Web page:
Non Muslims’ status in Muslim countries, whether they are citizens or alien residents is protected, and their religious rights are secured by Shari’a and guarded by the Muslim state authorities: “ And be true to every promise, since every promise will be accounted for” [17:34]. The Islamic juristic heritage has been very rich in elaborating on the mutual rights and responsibilities of Muslim individuals and states in dealing with non- Muslims individuals and states, securing justice for all parties. The non-Muslim citizens have human rights and responsibilities equal to their Muslim co-citizens, and their faith and worship and religious institutions are similarly secured and protected (22:40). The Prophet warned that he would personally be the complainant on the Day of Judgment against any Muslim who may violate such rules [transmitted by Ibn Mas’ud and brought out by al Khatib al Baghdadi in his “History”]. The prominent jurist Ahmad ibn Idris al-Qadafi (d. 684H/1285) stated that any Muslim who commits an act that hurts a non-Muslim ‘dhimmi’ “even with saying an offensive word, or backbiting against him(/her), or causing him(/her) any harm –such a Muslim would be violating the guarantees secured by God and the conveyor of His message and the religion of Islam(21)


Is Against the Combatants Only

An initial and essential question has to be answered without the ambiguity or mercurialness: who is authorized to declare “jihad”?

It would be chaotic if any individual or limited group of individuals were authorized to make such a declaration which would bring about very serious afflictions, not only on those who declare it, but on their entire people, as well as others, possibly throughout the entire world, especially in this era of globalization, and of advanced technology in warfare.

Prophet Muhammad was not involved in war except after his migration to Medina, where he established a city-state in the year 622 C.E. Based on this historical fact, many jurists have indicated that “jihad” can be only declared by the Muslim state through its governing bodies.

But what if an occupation hinders these bodies from functioning or even existing? It has been suggested- especially under colonial circumstances- that a public front which represents the entire people has to be formed in some acceptable way to lead the national struggle and declare “ jihad”, so that no conflicting groups and efforts may come out and hurt rather than help.

In addition, “jihad” should be declared openly and properly [Quran 8:58], and no treachery or dishonesty is allowed by any means.

Furthermore, jihad, as a legitimate struggle against aggression, is restricted to resisting those who practice the aggression, and cannot result in an extensive indiscriminate bloodshed.

The Quran stresses:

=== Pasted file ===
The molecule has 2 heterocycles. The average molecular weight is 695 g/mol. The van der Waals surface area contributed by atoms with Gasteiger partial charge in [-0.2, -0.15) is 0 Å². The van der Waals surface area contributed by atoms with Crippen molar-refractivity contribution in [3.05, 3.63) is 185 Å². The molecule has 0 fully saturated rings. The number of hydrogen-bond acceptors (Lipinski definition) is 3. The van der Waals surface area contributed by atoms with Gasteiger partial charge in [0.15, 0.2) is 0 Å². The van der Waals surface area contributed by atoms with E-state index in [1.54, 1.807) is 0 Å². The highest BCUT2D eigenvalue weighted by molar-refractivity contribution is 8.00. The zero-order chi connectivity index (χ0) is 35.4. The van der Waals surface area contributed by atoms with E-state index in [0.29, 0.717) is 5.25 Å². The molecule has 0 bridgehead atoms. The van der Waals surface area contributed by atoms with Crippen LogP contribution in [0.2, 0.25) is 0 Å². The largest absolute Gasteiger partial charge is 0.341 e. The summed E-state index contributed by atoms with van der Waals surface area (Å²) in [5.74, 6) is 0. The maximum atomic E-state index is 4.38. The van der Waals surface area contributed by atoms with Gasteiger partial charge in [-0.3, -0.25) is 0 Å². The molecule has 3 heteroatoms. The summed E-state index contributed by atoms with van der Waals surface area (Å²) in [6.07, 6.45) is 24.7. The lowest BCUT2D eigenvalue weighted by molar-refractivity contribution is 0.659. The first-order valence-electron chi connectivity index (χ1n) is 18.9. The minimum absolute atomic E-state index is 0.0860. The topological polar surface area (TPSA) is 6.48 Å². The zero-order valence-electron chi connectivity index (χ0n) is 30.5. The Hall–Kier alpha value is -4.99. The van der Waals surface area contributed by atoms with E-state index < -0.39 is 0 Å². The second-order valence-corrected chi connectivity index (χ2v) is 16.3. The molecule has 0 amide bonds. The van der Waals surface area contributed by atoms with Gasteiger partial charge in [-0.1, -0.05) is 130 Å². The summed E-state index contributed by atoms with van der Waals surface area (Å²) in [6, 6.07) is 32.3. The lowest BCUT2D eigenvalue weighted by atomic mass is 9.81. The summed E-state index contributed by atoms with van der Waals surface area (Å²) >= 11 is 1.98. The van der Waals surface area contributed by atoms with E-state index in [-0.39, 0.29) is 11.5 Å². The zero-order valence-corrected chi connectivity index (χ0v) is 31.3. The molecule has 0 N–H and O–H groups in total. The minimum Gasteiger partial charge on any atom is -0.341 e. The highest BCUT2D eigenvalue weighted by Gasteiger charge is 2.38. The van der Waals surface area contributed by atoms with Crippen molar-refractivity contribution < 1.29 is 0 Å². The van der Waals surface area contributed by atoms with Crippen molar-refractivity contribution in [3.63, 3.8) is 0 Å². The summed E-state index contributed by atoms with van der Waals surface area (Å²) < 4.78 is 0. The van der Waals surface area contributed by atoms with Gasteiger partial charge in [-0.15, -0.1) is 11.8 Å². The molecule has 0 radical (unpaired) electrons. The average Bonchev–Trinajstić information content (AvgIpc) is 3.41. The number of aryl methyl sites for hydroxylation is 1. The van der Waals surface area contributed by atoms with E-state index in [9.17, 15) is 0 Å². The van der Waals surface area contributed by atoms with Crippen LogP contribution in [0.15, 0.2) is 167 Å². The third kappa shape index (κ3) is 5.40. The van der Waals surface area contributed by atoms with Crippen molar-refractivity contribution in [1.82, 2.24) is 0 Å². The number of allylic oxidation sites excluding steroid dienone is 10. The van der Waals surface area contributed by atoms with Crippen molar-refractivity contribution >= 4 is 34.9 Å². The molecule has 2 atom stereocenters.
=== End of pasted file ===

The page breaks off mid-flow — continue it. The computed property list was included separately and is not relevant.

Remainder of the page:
And fight in God’s cause against those who have initially waged war against you, but do not commit aggression, for, verily, God does not love aggressors,” Thus if anyone commits aggression against you, attack him just as he attacked you- but remain conscious of God, and know that God is with those who are conscious of Him.” (2:190,194)

The Muslim army was instructed by the Prophet, and the early Caliphs as well, to avoid causing any harm to those who do not fight, such as monks, women, children, the elderly and peaceful peasants. Muslims should allow the defeated enemy to end the hostilities and make a non-tactical withdrawal safely, since their goal is to eliminate the threat of the hostile forces to them, not to wipe out the entire forces physically.

The wounded should be protected from any pressure or harm [brought out by Malik in al-Muwatta’](22) Muslims should care for them or turn them to their army according to their condition. The human needs of the prisoners of war ought to be fulfilled(76:8), and they must feel physically and morally secure until they are set free and returned safe to their homes when the war comes to an end (47.4).

One who seeks shelter with Muslims has to be protected. A clarification of the message of Islam and the reason of hostility is offered to such a person without any pressure. Such a shelter can enjoy security in Muslim lands if he(/she) chooses this with his(/her) free will, or he can return home safe, even if there is still a possibility that he (/she) may turn against the Muslims. The Quran clearly states:

And if any of those who associate others with God seeks your protection, grant him[/her] protection, so that he (/she) might (be able to) know about the message of God, and thereupon convey [/her] to wherever he [/her] can feel secure.” (9:6)

Muslim forces are forbidden from threatening the life of plants and animals or damaging any resources [brought out by Malik in al-Muwatta’].(23)The Quran warns Muslims, in peace as well as in war, against spreading damage and mischief on earth, criticizing severely one who speaks well and appears to be God-conscious while he(/she) “goes about the earth, spreading damage and destroying tilth and progeny: and God does not love mischief.” (2:204-205)